We believed that growth through Local Government, and perhaps through some special machinery for bringing the wishes and influence of women of all classes to bear on Parliament, other than the Parliamentary vote, was the real line of progress.

— Mary Augusta Ward

The most famous Mary Augusta Ward quotes that are easy to memorize and remember

But no man has a monopoly of conscience.

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Learn the lesson of your own pain--learn to seek God, not in any single event of past history, but in your own soul--in the constant verifications of experience, in the life of Christian love.

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My grandmother made her home at Fox How under the shelter of the fells, with her four daughters, the youngest of whom was only eight when their father died.

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But a girl of seventeen is not always thinking of books, especially in the Oxford summer term.

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For after my marriage I had made various attempts to write fiction. They were clearly failures.

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As far as intellectual training was concerned, my nine years from seven to sixteen were practically wasted.

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A life spent largely among books, and in the exercise of a literary profession, has very obvious drawbacks, as a subject-matter, when one comes to write about it.

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It is the rank and file - the average woman - for whom the world has opened up so astonishingly.

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The answer, of course, in the mouth of a Christian teacher is that in Christianity alone is there both present joy and future hope.

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I wanted to show how a man of sensitive and noble character, born for religion, comes to throw off the orthodoxies of his day and moment, and to go out into the wilderness where all is experiment, and spiritual life begins again.

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So as the years draw on toward the Biblical limit, the inclination to look back, and to tell some sort of story of what one has seen, grows upon most of us.

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How little those who are schoolgirls of today can realize what it was to be a schoolgirl in the fifties or the early sixties of the last century!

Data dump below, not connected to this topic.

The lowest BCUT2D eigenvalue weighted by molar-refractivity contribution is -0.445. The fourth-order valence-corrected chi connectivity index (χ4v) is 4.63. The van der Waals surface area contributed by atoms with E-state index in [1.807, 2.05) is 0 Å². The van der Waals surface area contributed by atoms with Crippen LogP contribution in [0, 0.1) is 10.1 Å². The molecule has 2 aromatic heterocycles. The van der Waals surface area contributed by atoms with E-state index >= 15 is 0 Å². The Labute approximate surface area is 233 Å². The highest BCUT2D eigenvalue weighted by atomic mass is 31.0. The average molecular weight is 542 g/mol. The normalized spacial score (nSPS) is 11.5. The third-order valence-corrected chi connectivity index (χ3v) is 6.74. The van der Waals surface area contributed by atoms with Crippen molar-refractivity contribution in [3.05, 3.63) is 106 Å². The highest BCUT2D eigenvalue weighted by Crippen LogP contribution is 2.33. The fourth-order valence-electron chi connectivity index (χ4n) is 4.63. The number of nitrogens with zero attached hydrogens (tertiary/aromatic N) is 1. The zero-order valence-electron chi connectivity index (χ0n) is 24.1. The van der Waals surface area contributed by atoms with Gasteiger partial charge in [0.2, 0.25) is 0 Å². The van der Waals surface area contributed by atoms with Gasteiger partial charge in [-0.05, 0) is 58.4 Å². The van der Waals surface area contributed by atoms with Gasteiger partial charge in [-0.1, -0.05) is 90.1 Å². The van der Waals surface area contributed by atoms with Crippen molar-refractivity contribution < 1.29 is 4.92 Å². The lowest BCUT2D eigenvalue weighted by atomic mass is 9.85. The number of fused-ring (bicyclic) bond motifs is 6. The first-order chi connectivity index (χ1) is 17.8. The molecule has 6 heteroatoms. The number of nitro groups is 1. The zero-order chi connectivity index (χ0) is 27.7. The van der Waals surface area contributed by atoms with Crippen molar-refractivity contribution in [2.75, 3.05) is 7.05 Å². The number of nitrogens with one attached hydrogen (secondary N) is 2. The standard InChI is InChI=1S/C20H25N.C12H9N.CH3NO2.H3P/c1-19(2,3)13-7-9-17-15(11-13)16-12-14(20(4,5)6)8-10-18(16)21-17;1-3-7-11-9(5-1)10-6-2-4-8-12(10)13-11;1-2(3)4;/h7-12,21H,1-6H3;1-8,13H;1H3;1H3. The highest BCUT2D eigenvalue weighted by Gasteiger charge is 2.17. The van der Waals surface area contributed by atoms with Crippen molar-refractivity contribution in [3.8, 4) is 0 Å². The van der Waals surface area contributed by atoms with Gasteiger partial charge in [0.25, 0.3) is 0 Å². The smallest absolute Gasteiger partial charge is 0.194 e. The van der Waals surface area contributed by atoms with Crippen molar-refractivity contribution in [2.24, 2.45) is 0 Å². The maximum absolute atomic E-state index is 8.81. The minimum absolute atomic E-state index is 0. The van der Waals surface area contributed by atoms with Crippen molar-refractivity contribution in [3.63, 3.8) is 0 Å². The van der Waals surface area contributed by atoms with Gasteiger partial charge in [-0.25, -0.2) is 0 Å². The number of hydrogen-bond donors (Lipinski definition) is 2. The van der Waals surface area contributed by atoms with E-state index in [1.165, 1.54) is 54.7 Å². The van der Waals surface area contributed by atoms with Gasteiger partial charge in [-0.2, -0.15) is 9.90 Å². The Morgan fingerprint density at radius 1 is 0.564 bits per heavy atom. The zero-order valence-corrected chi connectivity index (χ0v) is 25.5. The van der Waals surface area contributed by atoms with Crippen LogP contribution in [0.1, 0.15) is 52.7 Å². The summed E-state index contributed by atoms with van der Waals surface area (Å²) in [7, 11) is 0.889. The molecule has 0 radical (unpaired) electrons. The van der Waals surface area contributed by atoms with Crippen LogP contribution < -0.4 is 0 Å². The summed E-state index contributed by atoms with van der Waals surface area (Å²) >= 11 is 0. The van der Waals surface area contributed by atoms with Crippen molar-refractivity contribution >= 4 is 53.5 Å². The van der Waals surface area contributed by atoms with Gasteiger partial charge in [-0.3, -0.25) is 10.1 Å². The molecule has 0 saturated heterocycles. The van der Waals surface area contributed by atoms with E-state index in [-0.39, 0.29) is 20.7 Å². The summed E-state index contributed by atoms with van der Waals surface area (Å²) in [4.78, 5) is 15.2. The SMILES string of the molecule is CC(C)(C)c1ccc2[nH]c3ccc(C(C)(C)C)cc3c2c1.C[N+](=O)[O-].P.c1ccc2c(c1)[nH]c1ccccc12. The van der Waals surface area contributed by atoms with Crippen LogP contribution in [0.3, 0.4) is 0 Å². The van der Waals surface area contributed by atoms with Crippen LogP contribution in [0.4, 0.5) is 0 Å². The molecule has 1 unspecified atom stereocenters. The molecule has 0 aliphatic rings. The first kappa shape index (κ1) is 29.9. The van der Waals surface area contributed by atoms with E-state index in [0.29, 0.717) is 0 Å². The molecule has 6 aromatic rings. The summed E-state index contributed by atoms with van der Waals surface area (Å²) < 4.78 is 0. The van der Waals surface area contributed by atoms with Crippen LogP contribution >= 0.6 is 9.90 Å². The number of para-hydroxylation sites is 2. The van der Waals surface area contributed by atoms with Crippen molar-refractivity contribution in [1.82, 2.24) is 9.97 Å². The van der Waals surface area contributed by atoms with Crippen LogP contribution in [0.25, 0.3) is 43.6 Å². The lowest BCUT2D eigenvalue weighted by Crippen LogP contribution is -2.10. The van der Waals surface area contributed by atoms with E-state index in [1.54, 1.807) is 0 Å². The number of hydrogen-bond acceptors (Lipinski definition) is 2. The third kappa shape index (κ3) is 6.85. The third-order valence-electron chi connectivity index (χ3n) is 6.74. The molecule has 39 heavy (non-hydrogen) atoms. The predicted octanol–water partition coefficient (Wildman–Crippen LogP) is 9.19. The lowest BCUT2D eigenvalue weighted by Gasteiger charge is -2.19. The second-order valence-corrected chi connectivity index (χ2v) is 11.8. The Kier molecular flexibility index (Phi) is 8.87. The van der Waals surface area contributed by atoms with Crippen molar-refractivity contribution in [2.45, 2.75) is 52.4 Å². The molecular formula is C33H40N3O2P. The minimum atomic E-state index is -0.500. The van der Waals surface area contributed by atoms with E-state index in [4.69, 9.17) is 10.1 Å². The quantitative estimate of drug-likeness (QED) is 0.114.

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About Mary Augusta Ward

Quotes 48 sayings
Nationality British
Profession Novelist
Birthday October 16

In this choice, as I look back over more than half a century, I can only follow - and trust - the same sort of instinct that one follows in the art of fiction.

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Do we all become garrulous and confidential as we approach the gates of old age? Is it that we instinctively feel, and cannot help asserting, our one advantage over the younger generation, which has so many over us? - the one advantage of time!

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A victim to certain obscure forms of gout, he was in character neither stupid, nor inhuman, but he suffered from the usual drawbacks of his class, - too much money, and too few ideas.

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There is nothing more startling in human relations that the strong emotion of weak people.

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All things change, creeds and philosophies and outward systems - but God remains.

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Every great religion is, in truth, a concentration of great ideas, capable, as all ideas are, of infinite expansion and adaptation.

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The thoughts and opinions of one human being, if they are sincere, must always have an interest for some other human beings. The world is there to think about; and if we have lived, or are living, with any sort of energy, we must have thought about it, and about ourselves in relation to it - thought 'furiously' often. And it is out of the many 'thinkings' of many folk, strong or weak, dull or far-ranging, that thought itself grows.

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There is a tyrannical element in all fanaticism, an element which makes opposition a torment.